Today’s contemplation arose after reading about the sad demise of Rabbs’ fringe-limbed tree frog. The inevitability of this species’ extinction was particularly grim – but by no means unusual or surprising given the general health of amphibian populations across the world right now. They face unprecedented threats that include: fungal diseases, habitat modification and fragmentation, pollution and chemical contamination, climate change and ultraviolet radiation. Now almost half of all amphibian species are experiencing a population decline, with over a third threatened with extinction. Most alarmingly of all, at least 160 species are believed to have become extinct during the last two decades. Continue reading The Amphibian Extinction Crisis→
The words Pangolin and good news rarely appear in the same sentence, however, the world’s most trafficked mammal received much needed worldwide protection today at the CITES summit in South Africa. All species will now benefit from an absolute ban on their international trade with immediate effect, under the most stringent forms of CITES’ regulation. This status is well overdue, with over a million of the species having been slaughtered for their meat and scales over the last ten years. Continue reading More Protection For Pangolins→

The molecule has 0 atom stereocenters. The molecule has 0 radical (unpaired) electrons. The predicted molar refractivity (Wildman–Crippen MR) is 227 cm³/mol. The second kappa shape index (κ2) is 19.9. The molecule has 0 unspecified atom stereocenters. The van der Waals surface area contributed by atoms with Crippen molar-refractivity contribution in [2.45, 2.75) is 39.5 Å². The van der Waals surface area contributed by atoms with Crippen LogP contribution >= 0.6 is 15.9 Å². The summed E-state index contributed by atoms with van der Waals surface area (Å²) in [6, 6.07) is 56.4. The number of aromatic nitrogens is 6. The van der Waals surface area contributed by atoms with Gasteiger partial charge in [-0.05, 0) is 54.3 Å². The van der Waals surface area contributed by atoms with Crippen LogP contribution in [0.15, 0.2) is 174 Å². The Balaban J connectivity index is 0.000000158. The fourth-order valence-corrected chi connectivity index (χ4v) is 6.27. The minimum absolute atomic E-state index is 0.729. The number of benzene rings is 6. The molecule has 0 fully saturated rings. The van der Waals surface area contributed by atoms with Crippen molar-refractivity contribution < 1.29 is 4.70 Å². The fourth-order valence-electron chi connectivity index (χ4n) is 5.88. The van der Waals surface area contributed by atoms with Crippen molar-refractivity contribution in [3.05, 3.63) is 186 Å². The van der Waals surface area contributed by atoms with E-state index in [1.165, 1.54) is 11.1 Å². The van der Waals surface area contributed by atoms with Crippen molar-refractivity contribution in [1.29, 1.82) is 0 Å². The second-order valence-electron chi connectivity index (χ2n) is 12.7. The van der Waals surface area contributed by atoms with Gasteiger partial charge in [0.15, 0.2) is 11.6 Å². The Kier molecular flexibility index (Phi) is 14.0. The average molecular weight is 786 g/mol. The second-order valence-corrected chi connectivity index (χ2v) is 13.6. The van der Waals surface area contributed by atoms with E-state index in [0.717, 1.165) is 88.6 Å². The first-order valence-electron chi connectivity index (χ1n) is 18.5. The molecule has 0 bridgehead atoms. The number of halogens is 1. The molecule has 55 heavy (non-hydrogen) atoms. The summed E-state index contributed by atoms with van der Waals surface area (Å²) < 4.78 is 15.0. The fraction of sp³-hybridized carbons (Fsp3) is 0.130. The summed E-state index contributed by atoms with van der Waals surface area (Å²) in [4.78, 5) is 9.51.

Southern Scotland could once again become a stronghold for this majestic raptor, following over £1 million of funding having now been secured by the initiative from the Heritage Lottery Fund. The project seeks to substantially boost their numbers in the Scottish Borders and Dumfries and Galloway, with just three breeding pairs believed to exist in the regions currently. If the plans come to fruition, a further sixteen breeding pairs could be released, reinforcing what is a most precarious population. Continue reading The South of Scotland Golden Eagle Project→
A recent study has found that a number of Turkish Brown Bears migrate vast distances in search for food. It’s believed to be the first time this behaviour has been documented in this species. Of the 16 Brown Bears that were GPS-tracked around the town of Sarikamis, 6 were observed making seasonal migrations each year during September to November between feeding and hibernation sites. They left the Sarikamis Scots pine forest, which provides very little low-hanging fruit or nuts during these months, to oak woods with an abundance of food.